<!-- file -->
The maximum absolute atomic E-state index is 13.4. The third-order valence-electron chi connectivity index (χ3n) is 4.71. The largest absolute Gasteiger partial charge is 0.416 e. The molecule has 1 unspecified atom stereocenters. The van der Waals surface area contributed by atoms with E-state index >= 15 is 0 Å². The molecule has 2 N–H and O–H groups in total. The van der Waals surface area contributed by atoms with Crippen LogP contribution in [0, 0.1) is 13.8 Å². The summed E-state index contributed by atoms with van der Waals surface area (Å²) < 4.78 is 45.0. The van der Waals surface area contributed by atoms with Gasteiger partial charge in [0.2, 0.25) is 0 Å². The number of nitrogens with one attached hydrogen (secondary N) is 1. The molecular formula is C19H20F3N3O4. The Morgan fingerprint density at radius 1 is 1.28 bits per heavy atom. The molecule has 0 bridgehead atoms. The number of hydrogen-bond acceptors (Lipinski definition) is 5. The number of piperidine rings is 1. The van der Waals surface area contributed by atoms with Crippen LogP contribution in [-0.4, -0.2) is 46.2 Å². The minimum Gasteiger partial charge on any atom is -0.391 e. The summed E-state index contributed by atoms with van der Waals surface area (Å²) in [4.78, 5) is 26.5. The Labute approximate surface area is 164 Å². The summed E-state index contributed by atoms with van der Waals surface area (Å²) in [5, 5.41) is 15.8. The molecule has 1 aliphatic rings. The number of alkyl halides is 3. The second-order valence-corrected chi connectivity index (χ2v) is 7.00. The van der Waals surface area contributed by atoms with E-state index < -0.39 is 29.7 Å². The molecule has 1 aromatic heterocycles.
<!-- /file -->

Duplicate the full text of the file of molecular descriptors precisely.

The maximum absolute atomic E-state index is 13.4. The third-order valence-electron chi connectivity index (χ3n) is 4.71. The largest absolute Gasteiger partial charge is 0.416 e. The molecule has 1 unspecified atom stereocenters. The van der Waals surface area contributed by atoms with E-state index >= 15 is 0 Å². The molecule has 2 N–H and O–H groups in total. The van der Waals surface area contributed by atoms with Crippen LogP contribution in [0, 0.1) is 13.8 Å². The summed E-state index contributed by atoms with van der Waals surface area (Å²) < 4.78 is 45.0. The van der Waals surface area contributed by atoms with Gasteiger partial charge in [0.2, 0.25) is 0 Å². The number of nitrogens with one attached hydrogen (secondary N) is 1. The molecular formula is C19H20F3N3O4. The Morgan fingerprint density at radius 1 is 1.28 bits per heavy atom. The molecule has 0 bridgehead atoms. The number of hydrogen-bond acceptors (Lipinski definition) is 5. The number of piperidine rings is 1. The van der Waals surface area contributed by atoms with Crippen LogP contribution in [-0.4, -0.2) is 46.2 Å². The minimum Gasteiger partial charge on any atom is -0.391 e. The summed E-state index contributed by atoms with van der Waals surface area (Å²) in [4.78, 5) is 26.5. The Labute approximate surface area is 164 Å². The summed E-state index contributed by atoms with van der Waals surface area (Å²) in [5, 5.41) is 15.8. The molecule has 1 aliphatic rings. The number of alkyl halides is 3. The second-order valence-corrected chi connectivity index (χ2v) is 7.00. The van der Waals surface area contributed by atoms with E-state index < -0.39 is 29.7 Å². The molecule has 1 aromatic heterocycles.